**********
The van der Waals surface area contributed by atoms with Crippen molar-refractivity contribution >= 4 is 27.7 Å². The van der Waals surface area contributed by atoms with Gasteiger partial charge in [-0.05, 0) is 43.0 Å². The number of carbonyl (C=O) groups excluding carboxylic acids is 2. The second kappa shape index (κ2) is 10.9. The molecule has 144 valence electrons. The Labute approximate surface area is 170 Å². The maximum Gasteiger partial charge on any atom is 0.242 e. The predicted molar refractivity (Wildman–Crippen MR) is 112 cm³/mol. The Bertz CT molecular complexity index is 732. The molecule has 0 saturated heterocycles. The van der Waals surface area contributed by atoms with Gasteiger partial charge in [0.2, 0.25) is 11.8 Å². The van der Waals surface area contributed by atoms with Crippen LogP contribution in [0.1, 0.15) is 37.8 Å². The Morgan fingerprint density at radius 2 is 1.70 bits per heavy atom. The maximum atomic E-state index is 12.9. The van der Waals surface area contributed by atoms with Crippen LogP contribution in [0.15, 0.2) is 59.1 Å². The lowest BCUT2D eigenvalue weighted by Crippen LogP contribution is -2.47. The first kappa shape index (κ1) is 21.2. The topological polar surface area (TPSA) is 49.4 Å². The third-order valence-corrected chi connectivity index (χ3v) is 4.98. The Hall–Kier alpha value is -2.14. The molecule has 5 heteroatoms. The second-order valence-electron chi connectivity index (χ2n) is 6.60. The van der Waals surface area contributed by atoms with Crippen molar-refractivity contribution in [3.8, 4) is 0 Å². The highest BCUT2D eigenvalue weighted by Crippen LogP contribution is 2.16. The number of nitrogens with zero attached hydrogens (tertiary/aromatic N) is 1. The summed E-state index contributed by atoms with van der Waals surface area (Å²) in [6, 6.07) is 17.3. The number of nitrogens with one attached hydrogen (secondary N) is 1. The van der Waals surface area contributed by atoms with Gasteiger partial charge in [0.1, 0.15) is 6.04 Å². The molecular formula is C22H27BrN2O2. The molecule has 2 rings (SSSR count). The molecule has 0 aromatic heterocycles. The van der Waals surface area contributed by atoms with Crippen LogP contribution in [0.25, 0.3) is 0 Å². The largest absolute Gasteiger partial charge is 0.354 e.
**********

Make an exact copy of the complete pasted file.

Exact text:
The van der Waals surface area contributed by atoms with Crippen molar-refractivity contribution >= 4 is 27.7 Å². The van der Waals surface area contributed by atoms with Gasteiger partial charge in [-0.05, 0) is 43.0 Å². The number of carbonyl (C=O) groups excluding carboxylic acids is 2. The second kappa shape index (κ2) is 10.9. The molecule has 144 valence electrons. The Labute approximate surface area is 170 Å². The maximum Gasteiger partial charge on any atom is 0.242 e. The predicted molar refractivity (Wildman–Crippen MR) is 112 cm³/mol. The Bertz CT molecular complexity index is 732. The molecule has 0 saturated heterocycles. The van der Waals surface area contributed by atoms with Gasteiger partial charge in [0.2, 0.25) is 11.8 Å². The van der Waals surface area contributed by atoms with Crippen LogP contribution in [0.1, 0.15) is 37.8 Å². The Morgan fingerprint density at radius 2 is 1.70 bits per heavy atom. The maximum atomic E-state index is 12.9. The van der Waals surface area contributed by atoms with Crippen LogP contribution in [0.15, 0.2) is 59.1 Å². The lowest BCUT2D eigenvalue weighted by Crippen LogP contribution is -2.47. The first kappa shape index (κ1) is 21.2. The topological polar surface area (TPSA) is 49.4 Å². The third-order valence-corrected chi connectivity index (χ3v) is 4.98. The Hall–Kier alpha value is -2.14. The molecule has 5 heteroatoms. The second-order valence-electron chi connectivity index (χ2n) is 6.60. The van der Waals surface area contributed by atoms with Crippen molar-refractivity contribution in [3.8, 4) is 0 Å². The highest BCUT2D eigenvalue weighted by Crippen LogP contribution is 2.16. The number of nitrogens with zero attached hydrogens (tertiary/aromatic N) is 1. The summed E-state index contributed by atoms with van der Waals surface area (Å²) in [6, 6.07) is 17.3. The number of nitrogens with one attached hydrogen (secondary N) is 1. The van der Waals surface area contributed by atoms with Gasteiger partial charge in [0.1, 0.15) is 6.04 Å². The molecular formula is C22H27BrN2O2. The molecule has 2 rings (SSSR count). The molecule has 0 aromatic heterocycles. The van der Waals surface area contributed by atoms with Crippen LogP contribution in [0.25, 0.3) is 0 Å². The largest absolute Gasteiger partial charge is 0.354 e.